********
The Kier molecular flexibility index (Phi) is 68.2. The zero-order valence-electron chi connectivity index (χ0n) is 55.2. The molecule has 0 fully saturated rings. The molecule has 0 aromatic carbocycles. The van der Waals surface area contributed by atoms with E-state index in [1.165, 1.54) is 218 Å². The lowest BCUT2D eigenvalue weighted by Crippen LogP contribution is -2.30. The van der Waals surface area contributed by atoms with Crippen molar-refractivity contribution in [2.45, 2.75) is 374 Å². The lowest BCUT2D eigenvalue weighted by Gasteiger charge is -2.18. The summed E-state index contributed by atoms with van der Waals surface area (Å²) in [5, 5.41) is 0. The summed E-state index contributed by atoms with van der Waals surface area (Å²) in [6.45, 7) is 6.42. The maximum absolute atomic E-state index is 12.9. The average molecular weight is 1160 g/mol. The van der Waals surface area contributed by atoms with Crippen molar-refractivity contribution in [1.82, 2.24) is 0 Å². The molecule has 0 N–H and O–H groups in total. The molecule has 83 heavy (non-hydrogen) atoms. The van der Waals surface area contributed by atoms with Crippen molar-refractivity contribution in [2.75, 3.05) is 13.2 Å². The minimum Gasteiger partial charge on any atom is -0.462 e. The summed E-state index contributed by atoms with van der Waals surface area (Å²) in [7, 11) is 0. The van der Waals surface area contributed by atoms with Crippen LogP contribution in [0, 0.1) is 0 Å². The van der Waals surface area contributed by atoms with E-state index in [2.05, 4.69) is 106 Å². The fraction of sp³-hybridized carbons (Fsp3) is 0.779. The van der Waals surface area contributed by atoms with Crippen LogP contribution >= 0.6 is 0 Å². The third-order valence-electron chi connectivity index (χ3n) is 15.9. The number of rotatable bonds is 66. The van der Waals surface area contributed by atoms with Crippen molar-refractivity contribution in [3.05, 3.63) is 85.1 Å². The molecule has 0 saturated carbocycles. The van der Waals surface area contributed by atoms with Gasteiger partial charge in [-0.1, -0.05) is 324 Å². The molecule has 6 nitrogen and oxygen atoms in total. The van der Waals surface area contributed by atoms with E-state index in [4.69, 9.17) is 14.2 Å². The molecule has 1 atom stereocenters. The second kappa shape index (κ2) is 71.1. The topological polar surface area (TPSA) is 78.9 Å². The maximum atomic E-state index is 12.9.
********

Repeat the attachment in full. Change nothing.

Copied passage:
The Kier molecular flexibility index (Phi) is 68.2. The zero-order valence-electron chi connectivity index (χ0n) is 55.2. The molecule has 0 fully saturated rings. The molecule has 0 aromatic carbocycles. The van der Waals surface area contributed by atoms with E-state index in [1.165, 1.54) is 218 Å². The lowest BCUT2D eigenvalue weighted by Crippen LogP contribution is -2.30. The van der Waals surface area contributed by atoms with Crippen molar-refractivity contribution in [2.45, 2.75) is 374 Å². The lowest BCUT2D eigenvalue weighted by Gasteiger charge is -2.18. The summed E-state index contributed by atoms with van der Waals surface area (Å²) in [5, 5.41) is 0. The summed E-state index contributed by atoms with van der Waals surface area (Å²) in [6.45, 7) is 6.42. The maximum absolute atomic E-state index is 12.9. The average molecular weight is 1160 g/mol. The van der Waals surface area contributed by atoms with Crippen molar-refractivity contribution in [1.82, 2.24) is 0 Å². The molecule has 0 N–H and O–H groups in total. The molecule has 83 heavy (non-hydrogen) atoms. The van der Waals surface area contributed by atoms with Crippen molar-refractivity contribution in [2.75, 3.05) is 13.2 Å². The minimum Gasteiger partial charge on any atom is -0.462 e. The summed E-state index contributed by atoms with van der Waals surface area (Å²) in [7, 11) is 0. The van der Waals surface area contributed by atoms with Crippen LogP contribution in [0, 0.1) is 0 Å². The van der Waals surface area contributed by atoms with E-state index in [2.05, 4.69) is 106 Å². The fraction of sp³-hybridized carbons (Fsp3) is 0.779. The van der Waals surface area contributed by atoms with Crippen LogP contribution >= 0.6 is 0 Å². The third-order valence-electron chi connectivity index (χ3n) is 15.9. The number of rotatable bonds is 66. The van der Waals surface area contributed by atoms with Crippen molar-refractivity contribution in [3.05, 3.63) is 85.1 Å². The molecule has 0 saturated carbocycles. The van der Waals surface area contributed by atoms with Gasteiger partial charge in [-0.1, -0.05) is 324 Å². The molecule has 6 nitrogen and oxygen atoms in total. The van der Waals surface area contributed by atoms with E-state index in [4.69, 9.17) is 14.2 Å². The molecule has 1 atom stereocenters. The second kappa shape index (κ2) is 71.1. The topological polar surface area (TPSA) is 78.9 Å². The maximum atomic E-state index is 12.9.